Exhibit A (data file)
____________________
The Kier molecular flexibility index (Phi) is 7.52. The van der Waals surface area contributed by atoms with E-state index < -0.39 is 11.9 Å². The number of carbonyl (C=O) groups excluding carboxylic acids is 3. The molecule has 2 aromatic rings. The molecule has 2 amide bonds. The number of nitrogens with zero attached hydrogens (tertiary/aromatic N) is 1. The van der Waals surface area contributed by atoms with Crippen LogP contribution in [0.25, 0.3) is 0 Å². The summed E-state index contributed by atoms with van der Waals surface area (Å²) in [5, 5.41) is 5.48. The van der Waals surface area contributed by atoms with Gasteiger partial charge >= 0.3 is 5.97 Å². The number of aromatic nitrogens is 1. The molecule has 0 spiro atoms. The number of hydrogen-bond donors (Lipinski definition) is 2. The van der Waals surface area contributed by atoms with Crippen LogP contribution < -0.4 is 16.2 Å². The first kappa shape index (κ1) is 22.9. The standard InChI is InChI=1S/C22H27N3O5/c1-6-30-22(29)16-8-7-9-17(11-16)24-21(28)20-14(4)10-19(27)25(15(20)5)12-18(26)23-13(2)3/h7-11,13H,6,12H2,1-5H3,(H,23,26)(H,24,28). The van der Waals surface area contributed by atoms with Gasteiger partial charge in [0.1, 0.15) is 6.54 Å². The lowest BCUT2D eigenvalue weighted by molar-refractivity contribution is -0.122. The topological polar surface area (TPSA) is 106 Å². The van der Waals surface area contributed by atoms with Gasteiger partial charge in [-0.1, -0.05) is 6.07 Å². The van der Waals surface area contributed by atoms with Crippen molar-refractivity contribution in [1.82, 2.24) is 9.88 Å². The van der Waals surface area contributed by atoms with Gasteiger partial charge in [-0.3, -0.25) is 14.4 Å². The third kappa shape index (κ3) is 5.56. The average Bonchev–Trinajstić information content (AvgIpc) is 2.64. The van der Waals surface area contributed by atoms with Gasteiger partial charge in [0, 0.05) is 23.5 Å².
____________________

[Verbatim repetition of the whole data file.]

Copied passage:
The Kier molecular flexibility index (Phi) is 7.52. The van der Waals surface area contributed by atoms with E-state index < -0.39 is 11.9 Å². The number of carbonyl (C=O) groups excluding carboxylic acids is 3. The molecule has 2 aromatic rings. The molecule has 2 amide bonds. The number of nitrogens with zero attached hydrogens (tertiary/aromatic N) is 1. The van der Waals surface area contributed by atoms with Crippen LogP contribution in [0.25, 0.3) is 0 Å². The summed E-state index contributed by atoms with van der Waals surface area (Å²) in [5, 5.41) is 5.48. The van der Waals surface area contributed by atoms with Gasteiger partial charge >= 0.3 is 5.97 Å². The number of aromatic nitrogens is 1. The molecule has 0 spiro atoms. The number of hydrogen-bond donors (Lipinski definition) is 2. The van der Waals surface area contributed by atoms with Crippen LogP contribution < -0.4 is 16.2 Å². The first kappa shape index (κ1) is 22.9. The standard InChI is InChI=1S/C22H27N3O5/c1-6-30-22(29)16-8-7-9-17(11-16)24-21(28)20-14(4)10-19(27)25(15(20)5)12-18(26)23-13(2)3/h7-11,13H,6,12H2,1-5H3,(H,23,26)(H,24,28). The van der Waals surface area contributed by atoms with Gasteiger partial charge in [0.1, 0.15) is 6.54 Å². The lowest BCUT2D eigenvalue weighted by molar-refractivity contribution is -0.122. The topological polar surface area (TPSA) is 106 Å². The van der Waals surface area contributed by atoms with Gasteiger partial charge in [-0.1, -0.05) is 6.07 Å². The van der Waals surface area contributed by atoms with Crippen molar-refractivity contribution in [1.82, 2.24) is 9.88 Å². The van der Waals surface area contributed by atoms with Gasteiger partial charge in [-0.3, -0.25) is 14.4 Å². The third kappa shape index (κ3) is 5.56. The average Bonchev–Trinajstić information content (AvgIpc) is 2.64. The van der Waals surface area contributed by atoms with Gasteiger partial charge in [0, 0.05) is 23.5 Å².